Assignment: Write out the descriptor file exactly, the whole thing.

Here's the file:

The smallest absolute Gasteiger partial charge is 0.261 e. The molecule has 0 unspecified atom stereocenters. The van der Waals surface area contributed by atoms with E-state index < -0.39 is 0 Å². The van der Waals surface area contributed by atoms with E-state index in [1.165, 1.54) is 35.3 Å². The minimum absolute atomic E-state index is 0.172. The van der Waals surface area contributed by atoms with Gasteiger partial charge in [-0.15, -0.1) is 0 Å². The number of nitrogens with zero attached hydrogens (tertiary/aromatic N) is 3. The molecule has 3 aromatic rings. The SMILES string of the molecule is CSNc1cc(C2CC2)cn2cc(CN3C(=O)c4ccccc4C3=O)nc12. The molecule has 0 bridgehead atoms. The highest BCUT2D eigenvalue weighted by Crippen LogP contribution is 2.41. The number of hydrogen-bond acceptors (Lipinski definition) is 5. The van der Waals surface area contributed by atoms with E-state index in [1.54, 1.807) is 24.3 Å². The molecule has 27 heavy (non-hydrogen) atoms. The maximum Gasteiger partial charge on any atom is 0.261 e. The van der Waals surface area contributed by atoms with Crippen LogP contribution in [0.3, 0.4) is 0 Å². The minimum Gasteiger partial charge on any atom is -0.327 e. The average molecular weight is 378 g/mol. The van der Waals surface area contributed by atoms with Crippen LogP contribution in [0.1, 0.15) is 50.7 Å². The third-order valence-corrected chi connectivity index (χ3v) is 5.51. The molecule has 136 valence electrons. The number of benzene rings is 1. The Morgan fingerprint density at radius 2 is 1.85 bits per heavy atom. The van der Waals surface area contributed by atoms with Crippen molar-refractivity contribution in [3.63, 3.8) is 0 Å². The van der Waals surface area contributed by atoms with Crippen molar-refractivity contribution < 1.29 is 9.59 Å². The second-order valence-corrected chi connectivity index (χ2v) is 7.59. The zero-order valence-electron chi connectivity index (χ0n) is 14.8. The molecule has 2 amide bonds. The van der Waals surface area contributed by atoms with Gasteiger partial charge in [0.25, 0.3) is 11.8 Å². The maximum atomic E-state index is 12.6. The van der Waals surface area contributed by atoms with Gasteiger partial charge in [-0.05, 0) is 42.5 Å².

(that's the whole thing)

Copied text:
The smallest absolute Gasteiger partial charge is 0.261 e. The molecule has 0 unspecified atom stereocenters. The van der Waals surface area contributed by atoms with E-state index < -0.39 is 0 Å². The van der Waals surface area contributed by atoms with E-state index in [1.165, 1.54) is 35.3 Å². The minimum absolute atomic E-state index is 0.172. The van der Waals surface area contributed by atoms with Gasteiger partial charge in [-0.15, -0.1) is 0 Å². The number of nitrogens with zero attached hydrogens (tertiary/aromatic N) is 3. The molecule has 3 aromatic rings. The SMILES string of the molecule is CSNc1cc(C2CC2)cn2cc(CN3C(=O)c4ccccc4C3=O)nc12. The molecule has 0 bridgehead atoms. The highest BCUT2D eigenvalue weighted by Crippen LogP contribution is 2.41. The number of hydrogen-bond acceptors (Lipinski definition) is 5. The van der Waals surface area contributed by atoms with E-state index in [1.54, 1.807) is 24.3 Å². The molecule has 27 heavy (non-hydrogen) atoms. The maximum Gasteiger partial charge on any atom is 0.261 e. The van der Waals surface area contributed by atoms with Crippen LogP contribution in [0.3, 0.4) is 0 Å². The minimum Gasteiger partial charge on any atom is -0.327 e. The average molecular weight is 378 g/mol. The van der Waals surface area contributed by atoms with Crippen LogP contribution in [0.1, 0.15) is 50.7 Å². The third-order valence-corrected chi connectivity index (χ3v) is 5.51. The molecule has 136 valence electrons. The number of benzene rings is 1. The Morgan fingerprint density at radius 2 is 1.85 bits per heavy atom. The van der Waals surface area contributed by atoms with Crippen molar-refractivity contribution in [3.63, 3.8) is 0 Å². The van der Waals surface area contributed by atoms with Crippen molar-refractivity contribution < 1.29 is 9.59 Å². The second-order valence-corrected chi connectivity index (χ2v) is 7.59. The zero-order valence-electron chi connectivity index (χ0n) is 14.8. The molecule has 2 amide bonds. The van der Waals surface area contributed by atoms with Gasteiger partial charge in [0.25, 0.3) is 11.8 Å². The maximum atomic E-state index is 12.6. The van der Waals surface area contributed by atoms with Gasteiger partial charge in [-0.05, 0) is 42.5 Å².